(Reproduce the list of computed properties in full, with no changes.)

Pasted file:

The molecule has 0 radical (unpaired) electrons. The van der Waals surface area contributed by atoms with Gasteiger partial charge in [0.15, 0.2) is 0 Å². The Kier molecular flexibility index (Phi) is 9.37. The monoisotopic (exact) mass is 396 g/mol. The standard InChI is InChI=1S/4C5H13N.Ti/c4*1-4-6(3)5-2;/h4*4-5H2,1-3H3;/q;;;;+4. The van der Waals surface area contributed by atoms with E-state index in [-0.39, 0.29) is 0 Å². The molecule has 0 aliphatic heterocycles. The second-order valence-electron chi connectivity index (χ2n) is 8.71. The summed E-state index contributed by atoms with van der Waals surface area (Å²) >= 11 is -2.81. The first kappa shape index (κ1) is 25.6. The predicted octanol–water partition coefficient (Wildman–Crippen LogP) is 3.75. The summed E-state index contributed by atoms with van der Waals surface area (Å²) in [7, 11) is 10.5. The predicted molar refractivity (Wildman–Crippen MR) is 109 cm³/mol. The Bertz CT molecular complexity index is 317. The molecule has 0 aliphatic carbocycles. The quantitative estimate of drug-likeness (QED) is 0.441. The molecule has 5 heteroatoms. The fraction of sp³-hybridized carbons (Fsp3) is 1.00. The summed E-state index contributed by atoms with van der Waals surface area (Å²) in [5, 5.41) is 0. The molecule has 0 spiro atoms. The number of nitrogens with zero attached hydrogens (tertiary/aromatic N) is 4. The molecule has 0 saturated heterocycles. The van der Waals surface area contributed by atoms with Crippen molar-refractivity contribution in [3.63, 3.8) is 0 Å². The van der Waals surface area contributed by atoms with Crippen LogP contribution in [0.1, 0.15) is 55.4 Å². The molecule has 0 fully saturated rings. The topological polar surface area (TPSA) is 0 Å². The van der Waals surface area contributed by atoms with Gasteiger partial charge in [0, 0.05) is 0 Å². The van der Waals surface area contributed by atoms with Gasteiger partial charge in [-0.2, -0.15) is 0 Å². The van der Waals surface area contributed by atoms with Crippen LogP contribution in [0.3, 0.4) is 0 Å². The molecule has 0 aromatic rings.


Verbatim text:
The molecule has 0 radical (unpaired) electrons. The van der Waals surface area contributed by atoms with Gasteiger partial charge in [0.15, 0.2) is 0 Å². The Kier molecular flexibility index (Phi) is 9.37. The monoisotopic (exact) mass is 396 g/mol. The standard InChI is InChI=1S/4C5H13N.Ti/c4*1-4-6(3)5-2;/h4*4-5H2,1-3H3;/q;;;;+4. The van der Waals surface area contributed by atoms with E-state index in [-0.39, 0.29) is 0 Å². The molecule has 0 aliphatic heterocycles. The second-order valence-electron chi connectivity index (χ2n) is 8.71. The summed E-state index contributed by atoms with van der Waals surface area (Å²) >= 11 is -2.81. The first kappa shape index (κ1) is 25.6. The predicted octanol–water partition coefficient (Wildman–Crippen LogP) is 3.75. The summed E-state index contributed by atoms with van der Waals surface area (Å²) in [7, 11) is 10.5. The predicted molar refractivity (Wildman–Crippen MR) is 109 cm³/mol. The Bertz CT molecular complexity index is 317. The molecule has 0 aliphatic carbocycles. The quantitative estimate of drug-likeness (QED) is 0.441. The molecule has 5 heteroatoms. The fraction of sp³-hybridized carbons (Fsp3) is 1.00. The summed E-state index contributed by atoms with van der Waals surface area (Å²) in [5, 5.41) is 0. The molecule has 0 spiro atoms. The number of nitrogens with zero attached hydrogens (tertiary/aromatic N) is 4. The molecule has 0 saturated heterocycles. The van der Waals surface area contributed by atoms with Crippen molar-refractivity contribution in [3.63, 3.8) is 0 Å². The van der Waals surface area contributed by atoms with Crippen LogP contribution in [0.1, 0.15) is 55.4 Å². The molecule has 0 fully saturated rings. The topological polar surface area (TPSA) is 0 Å². The van der Waals surface area contributed by atoms with Gasteiger partial charge in [0, 0.05) is 0 Å². The van der Waals surface area contributed by atoms with Gasteiger partial charge in [-0.2, -0.15) is 0 Å². The van der Waals surface area contributed by atoms with Crippen LogP contribution in [0.3, 0.4) is 0 Å². The molecule has 0 aromatic rings.